Selecting a Boulder County bail bond need not be a difficult task, as our firm is available day and night. We offer 24 hour bail bonds and we are ready to get you if you’re held in Boulder County in Colorado State. After an arrest in Boulder County, you will be booked and end up in Boulder County Jail. You will join other inmates serving a jail term for their crimes as you await the outcome of your criminal case.
The county jail collects a $30 booking fee and a $10 fee on each bond posted on behalf of an inmate. The county jail requires the Boulder County bail bondsman to call and make an appointment at the prison’s discretion. In general, release time takes between 1-4 hours. Bails for Boulder County covers for convicts from municipal courts of Boulder, Erie, Longmont, Louisville, Lyons, Nederland, and Superior. There are many channels to complete a bail transaction in Boulder County; electronically through faxes, credit card, email, or by cash where guarantors meet at the jail to post bail.
However, you can post a bail bond in the local jail and go through a release procedure. Our services deal with the following bond types allowed within Boulder County;
● Property bail bonds.
● Surety bail bonds.
● Juvenile bail bonds.
● Appeal bail bonds.
Here’s the deal of why Boulder County Bail Bonds needs to be your first and only call when you need a bail bond. First, our firm believes that our customers’ needs are of utmost importance and we have a dedicated team to take you through the entire bail process and meet your needs. Through this, our firm enjoys a lot of repeat customers not mentioning the many referrals we receive.
Second, we will give you a professional bail guarantor to help you with the process. He will take you through the process of understanding the ground rules touching on how to post a surety bond after making a more informed decision of your options. We will give you personal attention to any concerns you raise. We are here for YOU.
Third, we will charge you only the legal rates recommended by the state of Colorado. Boulder County Bonds are no more than 15% of the sum of the bond amount with any jail fees. To earn your trust, we will give you itemized receipts on all charges, provide you with signed contracts and agreements and attend to any concerns you may have after posting bail.
Finally, yet most import an, we will guarantee the court of your appearance in court every time the judge requires you to appear. We will advise you on which cosigner to pick, so long as he or she is working and either owns or rents a home in Boulder County. Know that if you skip a court date, the cosigner is entirely responsible for the full amount of the bail.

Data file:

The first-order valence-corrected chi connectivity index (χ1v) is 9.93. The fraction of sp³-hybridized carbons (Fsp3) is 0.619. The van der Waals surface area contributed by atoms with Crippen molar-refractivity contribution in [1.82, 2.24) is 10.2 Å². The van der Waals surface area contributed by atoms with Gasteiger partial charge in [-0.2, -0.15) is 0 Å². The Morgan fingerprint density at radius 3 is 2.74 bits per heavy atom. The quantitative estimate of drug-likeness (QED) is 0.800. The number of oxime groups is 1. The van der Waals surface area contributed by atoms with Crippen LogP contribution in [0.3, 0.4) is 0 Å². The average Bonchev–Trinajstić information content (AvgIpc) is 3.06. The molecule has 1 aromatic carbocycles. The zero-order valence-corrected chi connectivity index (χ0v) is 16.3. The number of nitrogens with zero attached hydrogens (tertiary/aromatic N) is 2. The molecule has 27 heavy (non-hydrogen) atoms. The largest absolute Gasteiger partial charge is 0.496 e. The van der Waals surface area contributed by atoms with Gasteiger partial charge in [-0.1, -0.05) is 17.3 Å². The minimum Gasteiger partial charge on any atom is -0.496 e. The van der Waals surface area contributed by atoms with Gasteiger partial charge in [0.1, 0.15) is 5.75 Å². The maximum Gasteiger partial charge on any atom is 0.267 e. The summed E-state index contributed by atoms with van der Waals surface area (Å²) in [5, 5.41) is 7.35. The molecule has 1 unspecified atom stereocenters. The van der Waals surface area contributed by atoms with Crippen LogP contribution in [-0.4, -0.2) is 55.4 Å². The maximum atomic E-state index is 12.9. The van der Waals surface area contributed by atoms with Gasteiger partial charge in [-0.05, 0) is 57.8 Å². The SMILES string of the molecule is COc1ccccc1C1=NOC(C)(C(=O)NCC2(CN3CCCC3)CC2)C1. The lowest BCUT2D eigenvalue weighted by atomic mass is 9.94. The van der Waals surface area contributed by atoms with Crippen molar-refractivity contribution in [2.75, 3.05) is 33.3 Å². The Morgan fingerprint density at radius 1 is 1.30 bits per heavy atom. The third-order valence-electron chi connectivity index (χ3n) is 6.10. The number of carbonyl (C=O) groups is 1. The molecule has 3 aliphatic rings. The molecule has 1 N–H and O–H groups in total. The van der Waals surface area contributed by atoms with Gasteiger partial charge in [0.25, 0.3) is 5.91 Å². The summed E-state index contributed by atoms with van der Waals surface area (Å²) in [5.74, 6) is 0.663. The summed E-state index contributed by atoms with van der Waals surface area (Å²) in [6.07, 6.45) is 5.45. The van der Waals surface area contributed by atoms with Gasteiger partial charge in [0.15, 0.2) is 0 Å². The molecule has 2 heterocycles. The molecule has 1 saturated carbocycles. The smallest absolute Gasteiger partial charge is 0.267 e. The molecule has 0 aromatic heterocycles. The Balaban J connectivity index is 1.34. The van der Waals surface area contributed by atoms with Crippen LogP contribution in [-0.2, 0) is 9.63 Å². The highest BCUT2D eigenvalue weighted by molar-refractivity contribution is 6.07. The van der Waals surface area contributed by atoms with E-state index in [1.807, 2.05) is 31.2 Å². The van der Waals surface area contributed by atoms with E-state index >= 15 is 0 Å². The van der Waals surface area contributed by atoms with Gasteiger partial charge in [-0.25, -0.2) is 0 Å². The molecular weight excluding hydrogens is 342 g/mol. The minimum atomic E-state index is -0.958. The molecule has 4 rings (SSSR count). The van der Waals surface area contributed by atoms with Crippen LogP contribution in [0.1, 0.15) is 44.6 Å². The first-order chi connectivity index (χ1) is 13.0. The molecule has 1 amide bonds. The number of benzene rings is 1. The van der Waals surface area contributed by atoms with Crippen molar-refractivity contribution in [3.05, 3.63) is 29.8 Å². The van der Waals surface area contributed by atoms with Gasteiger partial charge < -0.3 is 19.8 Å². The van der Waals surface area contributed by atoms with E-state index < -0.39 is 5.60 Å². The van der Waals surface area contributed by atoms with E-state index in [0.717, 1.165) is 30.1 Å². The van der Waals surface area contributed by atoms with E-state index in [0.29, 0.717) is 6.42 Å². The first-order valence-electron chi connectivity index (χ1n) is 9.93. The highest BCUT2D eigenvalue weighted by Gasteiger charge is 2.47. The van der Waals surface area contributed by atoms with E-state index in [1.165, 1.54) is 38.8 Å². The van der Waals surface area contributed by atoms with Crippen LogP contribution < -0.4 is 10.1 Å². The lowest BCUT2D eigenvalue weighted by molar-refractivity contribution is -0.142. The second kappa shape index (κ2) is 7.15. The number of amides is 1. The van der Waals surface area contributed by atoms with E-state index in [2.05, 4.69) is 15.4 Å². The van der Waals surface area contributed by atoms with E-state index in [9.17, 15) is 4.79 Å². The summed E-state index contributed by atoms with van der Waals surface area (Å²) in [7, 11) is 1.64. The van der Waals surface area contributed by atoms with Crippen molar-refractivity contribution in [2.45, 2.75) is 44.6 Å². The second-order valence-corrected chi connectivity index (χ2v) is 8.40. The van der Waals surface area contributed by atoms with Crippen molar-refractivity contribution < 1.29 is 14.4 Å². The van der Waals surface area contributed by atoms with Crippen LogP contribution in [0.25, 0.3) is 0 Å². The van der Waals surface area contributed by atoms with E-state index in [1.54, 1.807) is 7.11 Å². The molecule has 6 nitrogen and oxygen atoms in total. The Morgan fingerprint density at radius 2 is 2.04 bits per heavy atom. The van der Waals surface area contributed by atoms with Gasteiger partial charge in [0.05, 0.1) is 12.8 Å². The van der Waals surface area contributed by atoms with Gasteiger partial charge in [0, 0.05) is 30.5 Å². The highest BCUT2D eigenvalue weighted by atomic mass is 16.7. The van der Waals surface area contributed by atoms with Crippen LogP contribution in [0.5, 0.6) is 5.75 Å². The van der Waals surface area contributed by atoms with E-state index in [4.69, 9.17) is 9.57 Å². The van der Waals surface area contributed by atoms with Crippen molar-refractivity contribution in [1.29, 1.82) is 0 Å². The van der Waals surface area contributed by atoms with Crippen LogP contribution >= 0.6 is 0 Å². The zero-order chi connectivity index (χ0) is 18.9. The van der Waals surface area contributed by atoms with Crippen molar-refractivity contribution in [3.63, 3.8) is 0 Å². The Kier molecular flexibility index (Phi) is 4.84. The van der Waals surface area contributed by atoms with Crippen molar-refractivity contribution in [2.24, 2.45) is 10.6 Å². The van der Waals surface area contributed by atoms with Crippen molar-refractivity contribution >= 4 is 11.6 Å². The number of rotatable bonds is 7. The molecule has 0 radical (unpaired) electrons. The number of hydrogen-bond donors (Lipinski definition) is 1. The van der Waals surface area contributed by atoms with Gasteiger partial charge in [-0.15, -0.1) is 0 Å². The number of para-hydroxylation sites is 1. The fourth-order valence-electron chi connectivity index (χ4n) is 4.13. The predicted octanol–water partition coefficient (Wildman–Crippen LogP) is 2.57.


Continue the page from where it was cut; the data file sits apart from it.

Do not hesitate to call us at 303-778-0026 today and speak to our friendly and honest bail guarantors who will take you through any problems you may have with regards to the bail bond process in Boulder County, Colorado. Boulder County Bail Bonds can get you out of jail and back on the street FAST.
Boulder County court
1777 Sixth St
Boulder, co 80302
court house 1035
kimbark street longmont co 80501
On February 28, 1861, Boulder County was founded. It was one of the counties in the Territory of Colorado although it was also formerly a part of Nebraska. Often referred to as the “The Hill,” it became the destination of miners from Nebraska and Arkansas. The town grew as miners and their families came in droves, and businesses flourished. The residents opened shops which sold farming and mining tools. Hotels sprang up as well as drinking saloons. Lots were sold for $ 1,000 a piece for those who wanted to make Boulder their permanent residence.
Formerly a small mining town, it eventually grew and prospered until it became a city. The oldest mine, Golden Hill, is still in operation to this day. It was opened in 1857.
Although known for mining, Boulder is also known as the location of the state university. The cornerstone of The University of Colorado was laid down on September 20, 1875, four years after the legislation was passed for its creation.
William A. Corson was the first sheriff of the 27 sheriffs in Boulder. Like many of the succeeding sheriffs, Corson was a miner. He was elected in 1861 and served a two-year term.
Legend has it that in 1858, a group of prospectors was warned to leave by Chief Niwot. After being appeased with some food and drinks, he had a dream of a flood that wiped out the native American Indians and left the white men standing. So, he let the prospectors stay. Before he left, he warned that “People seeing the beauty of this valley will want to stay, and their staying will be the undoing of the beauty.” This became known as the Curse of Boulder Valley.